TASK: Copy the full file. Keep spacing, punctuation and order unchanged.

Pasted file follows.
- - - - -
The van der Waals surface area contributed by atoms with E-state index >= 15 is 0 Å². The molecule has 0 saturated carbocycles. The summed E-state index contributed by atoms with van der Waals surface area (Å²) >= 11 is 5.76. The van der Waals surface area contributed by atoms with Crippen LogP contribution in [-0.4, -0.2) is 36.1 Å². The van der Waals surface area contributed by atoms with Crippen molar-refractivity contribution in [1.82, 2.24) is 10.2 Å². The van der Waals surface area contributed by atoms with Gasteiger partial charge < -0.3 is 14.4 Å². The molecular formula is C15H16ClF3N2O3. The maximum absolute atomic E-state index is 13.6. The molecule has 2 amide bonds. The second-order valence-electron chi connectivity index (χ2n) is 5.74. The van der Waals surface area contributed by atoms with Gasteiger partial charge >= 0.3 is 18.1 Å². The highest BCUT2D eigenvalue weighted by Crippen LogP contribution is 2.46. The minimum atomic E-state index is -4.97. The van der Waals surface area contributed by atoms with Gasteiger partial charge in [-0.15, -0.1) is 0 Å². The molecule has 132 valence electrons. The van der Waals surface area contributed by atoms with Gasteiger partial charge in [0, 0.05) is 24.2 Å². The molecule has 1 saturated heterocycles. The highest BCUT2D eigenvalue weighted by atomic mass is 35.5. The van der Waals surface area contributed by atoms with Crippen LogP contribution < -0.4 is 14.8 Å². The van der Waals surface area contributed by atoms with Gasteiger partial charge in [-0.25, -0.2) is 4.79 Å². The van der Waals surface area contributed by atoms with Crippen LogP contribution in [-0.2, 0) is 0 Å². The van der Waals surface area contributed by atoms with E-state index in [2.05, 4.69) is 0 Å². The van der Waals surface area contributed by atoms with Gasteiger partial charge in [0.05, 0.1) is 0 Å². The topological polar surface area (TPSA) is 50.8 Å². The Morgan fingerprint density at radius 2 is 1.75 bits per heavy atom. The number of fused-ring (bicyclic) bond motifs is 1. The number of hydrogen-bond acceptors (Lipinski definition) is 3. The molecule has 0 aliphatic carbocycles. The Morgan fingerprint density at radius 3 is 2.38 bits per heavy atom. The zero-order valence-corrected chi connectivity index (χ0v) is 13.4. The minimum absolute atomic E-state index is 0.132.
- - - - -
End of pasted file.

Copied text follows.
The van der Waals surface area contributed by atoms with E-state index >= 15 is 0 Å². The molecule has 0 saturated carbocycles. The summed E-state index contributed by atoms with van der Waals surface area (Å²) >= 11 is 5.76. The van der Waals surface area contributed by atoms with Crippen LogP contribution in [-0.4, -0.2) is 36.1 Å². The van der Waals surface area contributed by atoms with Crippen molar-refractivity contribution in [1.82, 2.24) is 10.2 Å². The van der Waals surface area contributed by atoms with Gasteiger partial charge < -0.3 is 14.4 Å². The molecular formula is C15H16ClF3N2O3. The maximum absolute atomic E-state index is 13.6. The molecule has 2 amide bonds. The second-order valence-electron chi connectivity index (χ2n) is 5.74. The van der Waals surface area contributed by atoms with Gasteiger partial charge >= 0.3 is 18.1 Å². The highest BCUT2D eigenvalue weighted by Crippen LogP contribution is 2.46. The minimum atomic E-state index is -4.97. The van der Waals surface area contributed by atoms with Gasteiger partial charge in [-0.15, -0.1) is 0 Å². The molecule has 132 valence electrons. The van der Waals surface area contributed by atoms with Gasteiger partial charge in [0, 0.05) is 24.2 Å². The molecule has 1 saturated heterocycles. The highest BCUT2D eigenvalue weighted by atomic mass is 35.5. The van der Waals surface area contributed by atoms with Crippen LogP contribution < -0.4 is 14.8 Å². The van der Waals surface area contributed by atoms with Gasteiger partial charge in [-0.25, -0.2) is 4.79 Å². The van der Waals surface area contributed by atoms with Crippen LogP contribution in [-0.2, 0) is 0 Å². The van der Waals surface area contributed by atoms with E-state index in [2.05, 4.69) is 0 Å². The van der Waals surface area contributed by atoms with Gasteiger partial charge in [0.05, 0.1) is 0 Å². The topological polar surface area (TPSA) is 50.8 Å². The Morgan fingerprint density at radius 2 is 1.75 bits per heavy atom. The number of fused-ring (bicyclic) bond motifs is 1. The number of hydrogen-bond acceptors (Lipinski definition) is 3. The molecule has 0 aliphatic carbocycles. The Morgan fingerprint density at radius 3 is 2.38 bits per heavy atom. The zero-order valence-corrected chi connectivity index (χ0v) is 13.4. The minimum absolute atomic E-state index is 0.132.